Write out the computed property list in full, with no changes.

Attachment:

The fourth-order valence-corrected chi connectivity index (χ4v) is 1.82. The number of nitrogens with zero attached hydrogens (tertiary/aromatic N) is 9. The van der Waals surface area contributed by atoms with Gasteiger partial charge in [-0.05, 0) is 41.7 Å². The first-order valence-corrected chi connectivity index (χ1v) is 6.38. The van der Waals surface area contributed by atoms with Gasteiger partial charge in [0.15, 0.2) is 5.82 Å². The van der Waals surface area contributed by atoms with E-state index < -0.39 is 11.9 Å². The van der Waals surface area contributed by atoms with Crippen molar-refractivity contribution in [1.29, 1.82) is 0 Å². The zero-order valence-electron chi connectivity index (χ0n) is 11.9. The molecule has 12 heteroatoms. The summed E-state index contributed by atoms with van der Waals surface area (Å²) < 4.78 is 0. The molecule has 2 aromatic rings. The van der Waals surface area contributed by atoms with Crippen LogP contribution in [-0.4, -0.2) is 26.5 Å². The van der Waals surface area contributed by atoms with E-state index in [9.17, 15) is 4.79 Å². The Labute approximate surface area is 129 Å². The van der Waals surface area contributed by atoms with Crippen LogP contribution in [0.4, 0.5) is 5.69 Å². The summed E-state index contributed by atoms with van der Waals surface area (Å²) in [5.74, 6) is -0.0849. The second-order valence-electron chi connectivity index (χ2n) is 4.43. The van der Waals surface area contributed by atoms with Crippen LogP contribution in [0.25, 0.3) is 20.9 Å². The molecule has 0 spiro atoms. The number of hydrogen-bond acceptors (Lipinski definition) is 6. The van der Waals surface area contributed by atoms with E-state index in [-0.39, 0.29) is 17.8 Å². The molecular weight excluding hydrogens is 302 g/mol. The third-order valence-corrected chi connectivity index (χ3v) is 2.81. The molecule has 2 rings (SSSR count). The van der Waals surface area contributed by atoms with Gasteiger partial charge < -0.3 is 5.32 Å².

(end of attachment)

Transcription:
The fourth-order valence-corrected chi connectivity index (χ4v) is 1.82. The number of nitrogens with zero attached hydrogens (tertiary/aromatic N) is 9. The van der Waals surface area contributed by atoms with Gasteiger partial charge in [-0.05, 0) is 41.7 Å². The first-order valence-corrected chi connectivity index (χ1v) is 6.38. The van der Waals surface area contributed by atoms with Gasteiger partial charge in [0.15, 0.2) is 5.82 Å². The van der Waals surface area contributed by atoms with E-state index < -0.39 is 11.9 Å². The van der Waals surface area contributed by atoms with Crippen molar-refractivity contribution in [1.29, 1.82) is 0 Å². The zero-order valence-electron chi connectivity index (χ0n) is 11.9. The molecule has 12 heteroatoms. The summed E-state index contributed by atoms with van der Waals surface area (Å²) < 4.78 is 0. The molecule has 2 aromatic rings. The van der Waals surface area contributed by atoms with Crippen LogP contribution in [-0.4, -0.2) is 26.5 Å². The van der Waals surface area contributed by atoms with E-state index in [9.17, 15) is 4.79 Å². The Labute approximate surface area is 129 Å². The van der Waals surface area contributed by atoms with Crippen LogP contribution in [0.4, 0.5) is 5.69 Å². The summed E-state index contributed by atoms with van der Waals surface area (Å²) in [5.74, 6) is -0.0849. The second-order valence-electron chi connectivity index (χ2n) is 4.43. The van der Waals surface area contributed by atoms with Crippen LogP contribution in [0.25, 0.3) is 20.9 Å². The molecule has 0 spiro atoms. The number of hydrogen-bond acceptors (Lipinski definition) is 6. The van der Waals surface area contributed by atoms with E-state index in [-0.39, 0.29) is 17.8 Å². The molecular weight excluding hydrogens is 302 g/mol. The third-order valence-corrected chi connectivity index (χ3v) is 2.81. The molecule has 2 rings (SSSR count). The van der Waals surface area contributed by atoms with Gasteiger partial charge < -0.3 is 5.32 Å².